استراتژی بازاریابی و سیستم اندازه گیری عملکرد بازاریابی : بررسی رابطه
|کد مقاله||سال انتشار||مقاله انگلیسی||ترجمه فارسی||تعداد کلمات|
|2889||2010||14 صفحه PDF||سفارش دهید||8550 کلمه|
Publisher : Elsevier - Science Direct (الزویر - ساینس دایرکت)
Journal : European Management Journal, Volume 28, Issue 2, April 2010, Pages 139–152
Though marketing performance measurement has long been a concern for literature and companies, the relationship between marketing strategy and marketing performance measurement system (MPMS) design is a substantially uncovered topic. This paper endorses Coviello et al. [Coviello, N. E., Brodie, R. J. and Munro, H. J. (1997) Understanding contemporary marketing: Development of a classification scheme. Journal of Marketing Management, 13, 501–522.] classification scheme for marketing strategies and draws from literature a conceptual framework about the managerial levers for MPMS design (marketing performances, measures and control system), aiming to explore the possible existence and the nature of the marketing strategy–MPMS relationship. The study is carried out with a multiple case study approach in seven Italian organizations. The outcomes show that companies pursuing different marketing strategies adopt different MPMS, and the authors explore the impact of some contextual elements possibly impacting on the relationship, discussing their role in the glance of existing literature. The results have suggested some managerial implications.
Marketing performance measurement has long been a main concern in marketing literature and a core, troubled issue in companies. Nonetheless, since the seminal works on marketing productivity analysis, the academician and managerial domains have seldom generated essential new knowledge on the topic (e.g. O’Sullivan and Abela, 2007). Though a strong effort has been devoted to the development of punctual measures better suited to assess the evolving relevant performances in response to the emerging marketing paradigms, marketing performance measurement system (MPMS) design still remains a widely uncovered topic (Clark, 1999). In particular, and quite surprisingly, substantially no studies have analyzed whether and how MPMS design should be adapted to the specificities of company’s (marketing) strategy, so that the current knowledge about the marketing strategy–MPMS relationship is extremely scarce. In this paper, we aim at contributing to the construction of a theory on the topic by exploring the possible relationship between marketing strategy and some of the main MPMS design variables (performances assessed, measures adopted and control system implemented). In this respect, we introduce the results of seven in-depth case studies from companies adopting different marketing strategies. In the following, we will briefly summarize the state-of-the-art literature on marketing performance measurement in order to introduce the research framework. Then, we will illustrate the empirical exercise by presenting the methodology adopted. Next, after having briefly introduced the companies involved in the study and summarized the findings, we will discuss the outcomes in the light of the state-of-the-art literature. Finally, we will draw managerial implications of the study and the conclusions.
نتیجه گیری انگلیسی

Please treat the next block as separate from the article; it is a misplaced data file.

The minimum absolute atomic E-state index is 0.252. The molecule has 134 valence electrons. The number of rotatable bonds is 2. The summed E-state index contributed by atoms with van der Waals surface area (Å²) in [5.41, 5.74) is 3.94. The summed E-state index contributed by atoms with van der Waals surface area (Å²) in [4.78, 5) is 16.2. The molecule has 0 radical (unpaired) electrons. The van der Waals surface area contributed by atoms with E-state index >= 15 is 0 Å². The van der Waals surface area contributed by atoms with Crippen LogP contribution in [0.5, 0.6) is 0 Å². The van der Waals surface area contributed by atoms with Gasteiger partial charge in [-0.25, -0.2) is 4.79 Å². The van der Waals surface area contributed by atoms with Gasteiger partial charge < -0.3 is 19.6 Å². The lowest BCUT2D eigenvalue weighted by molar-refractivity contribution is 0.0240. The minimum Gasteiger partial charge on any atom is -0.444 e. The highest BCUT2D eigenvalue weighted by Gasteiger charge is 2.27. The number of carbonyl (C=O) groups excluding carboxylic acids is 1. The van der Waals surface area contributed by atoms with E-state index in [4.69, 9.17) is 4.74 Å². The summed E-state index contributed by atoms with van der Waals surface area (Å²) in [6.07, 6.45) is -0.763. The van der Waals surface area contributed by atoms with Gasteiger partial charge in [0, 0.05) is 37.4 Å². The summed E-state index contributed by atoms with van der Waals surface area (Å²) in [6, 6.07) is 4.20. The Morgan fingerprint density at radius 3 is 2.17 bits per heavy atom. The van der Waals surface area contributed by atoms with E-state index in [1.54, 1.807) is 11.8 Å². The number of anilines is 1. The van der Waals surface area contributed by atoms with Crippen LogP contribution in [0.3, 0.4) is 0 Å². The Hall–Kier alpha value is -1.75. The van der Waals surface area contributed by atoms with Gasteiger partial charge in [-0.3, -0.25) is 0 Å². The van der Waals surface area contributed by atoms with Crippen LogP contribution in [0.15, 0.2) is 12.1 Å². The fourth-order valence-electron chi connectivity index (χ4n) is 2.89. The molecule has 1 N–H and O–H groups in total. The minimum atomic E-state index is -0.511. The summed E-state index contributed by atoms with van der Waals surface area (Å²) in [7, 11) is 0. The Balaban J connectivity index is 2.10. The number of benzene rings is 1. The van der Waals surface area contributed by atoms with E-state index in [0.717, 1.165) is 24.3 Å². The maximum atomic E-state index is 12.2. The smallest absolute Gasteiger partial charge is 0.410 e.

This paper explores the issue of the relationship between marketing strategy and MPMS design. In particular, it draws from extant literature three clusters of marketing strategies and it analyzes the relevant MPM system characteristics for all of which through a multiple case study analysis in order to outline possible peculiar approaches to MPM. The results of the empirical investigation show that the three clusters of companies indeed tend to adopt MPM systems significantly different the one from the others: RMCs firms consider marketing as a multifunctional process of interaction with the customers, thus as an investment centre. As a result its performances are multidimensional, assessed through multiple financial and non-financial, input and output measures, and they are considered strategic for achieving the long term corporate targets, as well as for assessing the meeting with the short term goals. On the opposite side, TMCs consider marketing as a function and as an expense centre, and mainly focus on aggregate input and output financial performances, such as turnover and compliance to marketing budgets (determined according to an incremental approach). Consequently, the information gathered in the MPM process is scarcely relevant, and it is generally misused in strategic decision-making. TRCs show a co-presence of the main traits of TMCs and RMCs’ MPM systems. They demonstrate both a high focus on the marketing implications on supply-chain, and a high effort in pursuing marketing accountability, and in general they show a wider use of MPM information in strategic decision-making. Moreover the study analyzes the impact of two key-contingent variables suggested by literature (size and organizational role of the marketing department) on the MPMS, showing a substantial alignment with previous studies on the topic. Being exploratory in nature and adopting a multiple case study methodology, this work is subject to two obvious main limitations: firstly, the work is affected by the typical shortcomings of qualitative research, such as poor generalizability and strong affection by specific contingencies of the cases. So, the results are useful as a benchmark in studies conducted with different contextual variables. Nonetheless, such limitation is driven by the poor conceptualization of the constructs in marketing performance measurement, a well-known limit of marketing literature (O’Sullivan and Abela, 2007, Morgan et al., 2002 and Loning and Besson, 2002). Secondly, the choice of a cross-industry sample, though ensuring a general overview of the issue, limits the perspective on the impact of industry-specific variables on the relationship between marketing strategy and MPM systems. These limitations suggest the immediate next steps in the research cycle: to achieve a greater generalizability of the outcomes, an explanatory research approach is desirable. Then, industry specific studies may provide with interesting insight into the role of contextual variables on the strategy–MPM relationship, suggesting the MPM system design elements to lever on to be consistent to the company contingencies. A third element to analyze is the longitudinal dimension of the adoption of a marketing strategy: since Performance Measurement Systems are dynamic systems following strategic change (Simons, 1994), the evolutionary path of the MPM system in front of marketing strategic change surely represents an interesting issue in sustaining organizational change among companies. Finally, and very important, this study confirms that marketing performance measurement is a highly relevant issue in the companies, but also that most of the firms’ questions are long to be answered: almost all the companies are aware of the fact that they adopt incorrect or imprecise marketing performance measurement systems, and mainly deal with informal, qualitative and poorly objective measures. In this regards the paper calls academicians to devote further research effort on marketing control and performance measurement.